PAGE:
A FULL LIFE IN A SMALL PLACE

AND OTHER ESSAYS FROM A DESERT GARDEN

A naturalist and gardener explores Arizona desert life. Bowers (The Mountains Next Door, 1991, etc.—not reviewed), although a botanist for more than a decade, never wanted a garden: She studied wild plants and distrusted New Agers' talk of tomatoes that love carrots. Then, nearing 40, she conceived a passion to garden; here, 16 essays record her beginning green- thumb years. Bowers decided to garden organically, and she cogently demystifies some of the organic farmer's seemingly irrational methods. Her new conviction, though, occasionally veers into sanctimony: ``Professional agronomists...[are] often little more than shills for the pesticide industry'' while organic gardeners are ``large-hearted'' and ``reverent.'' An essay on composting finds the author musing on death and on mortals' return to the soil as her compost pile arouses oceanic feelings ``of being part of the endless nutrient cycles that keep our planet alive''—a familiar theme of ego-loss in nature writing that goes back to Thoreau's description of hoeing beans. Elsewhere, beginning with the statement that ``gardening imparts a sense of place and time that little else can,'' Bowers expounds beautifully on how Native Americans plant by natural events rather than by the calendar. When oaks bloomed and catbirds began to call in Massachusetts, Algonquins knew the soil had warmed enough to plant corn; in the author's own Sonoran desert, the stirring of harvester ants and the mesquite's new leaves signal that the danger of frost is past. Despite adroit detailing and many highlights, these essays as a whole feel inert, unleavened by action, progress, or other people; still, reflective and informed nature writing.

Pub Date: Feb. 1, 1993

ISBN: 0-8165-1345-7

Page Count: 172

Publisher: Univ. of Arizona

Review Posted Online: May 20, 2010

Kirkus Reviews Issue: Dec. 15, 1992

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A tiny book, not much bigger than a pamphlet, with huge potential impact.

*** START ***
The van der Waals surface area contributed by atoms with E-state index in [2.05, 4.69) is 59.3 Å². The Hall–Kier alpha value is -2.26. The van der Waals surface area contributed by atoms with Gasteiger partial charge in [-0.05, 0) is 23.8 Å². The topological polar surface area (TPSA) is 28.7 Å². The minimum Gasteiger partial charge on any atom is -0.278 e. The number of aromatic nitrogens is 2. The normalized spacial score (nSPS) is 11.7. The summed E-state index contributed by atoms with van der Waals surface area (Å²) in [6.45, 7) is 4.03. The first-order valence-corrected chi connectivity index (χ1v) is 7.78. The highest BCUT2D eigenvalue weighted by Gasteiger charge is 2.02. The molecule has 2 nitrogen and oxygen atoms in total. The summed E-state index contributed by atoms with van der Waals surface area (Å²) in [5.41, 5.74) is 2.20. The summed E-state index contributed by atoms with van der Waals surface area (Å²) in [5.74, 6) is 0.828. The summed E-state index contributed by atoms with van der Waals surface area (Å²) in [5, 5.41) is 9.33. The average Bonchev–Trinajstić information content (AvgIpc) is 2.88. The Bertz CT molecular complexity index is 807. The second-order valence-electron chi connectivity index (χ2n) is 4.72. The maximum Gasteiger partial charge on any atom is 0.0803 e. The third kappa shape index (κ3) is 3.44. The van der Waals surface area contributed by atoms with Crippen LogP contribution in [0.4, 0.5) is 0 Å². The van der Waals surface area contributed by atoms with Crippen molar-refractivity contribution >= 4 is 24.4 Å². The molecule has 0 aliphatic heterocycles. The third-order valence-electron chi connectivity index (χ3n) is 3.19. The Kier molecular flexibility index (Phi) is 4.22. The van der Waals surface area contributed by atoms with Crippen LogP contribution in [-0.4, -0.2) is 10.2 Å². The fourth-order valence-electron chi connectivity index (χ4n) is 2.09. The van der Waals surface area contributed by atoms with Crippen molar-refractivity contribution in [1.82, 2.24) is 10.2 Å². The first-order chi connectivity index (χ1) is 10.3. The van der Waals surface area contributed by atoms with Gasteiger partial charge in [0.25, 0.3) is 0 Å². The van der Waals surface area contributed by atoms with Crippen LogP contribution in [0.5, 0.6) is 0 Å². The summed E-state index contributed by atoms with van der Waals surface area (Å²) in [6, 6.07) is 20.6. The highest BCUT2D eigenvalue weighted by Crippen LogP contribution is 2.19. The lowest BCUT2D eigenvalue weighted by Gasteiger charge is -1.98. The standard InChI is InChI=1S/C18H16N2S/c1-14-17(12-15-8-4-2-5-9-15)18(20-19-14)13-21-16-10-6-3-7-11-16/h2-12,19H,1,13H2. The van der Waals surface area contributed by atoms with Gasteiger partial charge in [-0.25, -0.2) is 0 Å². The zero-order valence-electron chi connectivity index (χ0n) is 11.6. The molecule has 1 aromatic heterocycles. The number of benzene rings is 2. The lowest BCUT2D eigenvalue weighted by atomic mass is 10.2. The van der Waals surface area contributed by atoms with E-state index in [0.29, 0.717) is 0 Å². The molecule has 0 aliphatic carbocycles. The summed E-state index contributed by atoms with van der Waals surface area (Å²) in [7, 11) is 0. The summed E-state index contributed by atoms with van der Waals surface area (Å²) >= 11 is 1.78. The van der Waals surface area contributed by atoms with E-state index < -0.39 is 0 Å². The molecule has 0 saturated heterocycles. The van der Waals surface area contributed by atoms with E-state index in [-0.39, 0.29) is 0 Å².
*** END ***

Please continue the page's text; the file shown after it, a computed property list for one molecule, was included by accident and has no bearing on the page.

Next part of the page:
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NO ONE IS TOO SMALL TO MAKE A DIFFERENCE

A collection of articulate, forceful speeches made from September 2018 to September 2019 by the Swedish climate activist who was nominated for a Nobel Peace Prize.

Speaking in such venues as the European and British Parliaments, the French National Assembly, the Austrian World Summit, and the U.N. General Assembly, Thunberg has always been refreshingly—and necessarily—blunt in her demands for action from world leaders who refuse to address climate change. With clarity and unbridled passion, she presents her message that climate change is an emergency that must be addressed immediately, and she fills her speeches with punchy sound bites delivered in her characteristic pull-no-punches style: “I don’t want you to be hopeful. I want you to panic. I want you to feel the fear I feel every day. And then I want you to act.” In speech after speech, to persuade her listeners, she cites uncomfortable, even alarming statistics about global temperature rise and carbon dioxide emissions. Although this inevitably makes the text rather repetitive, the repetition itself has an impact, driving home her point so that no one can fail to understand its importance. Thunberg varies her style for different audiences. Sometimes it is the rousing “our house is on fire” approach; other times she speaks more quietly about herself and her hopes and her dreams. When addressing the U.S. Congress, she knowingly calls to mind the words and deeds of Martin Luther King Jr. and John F. Kennedy. The last speech in the book ends on a note that is both challenging and upbeat: “We are the change and change is coming.” The edition published in Britain earlier this year contained 11 speeches; this updated edition has 16, all worth reading.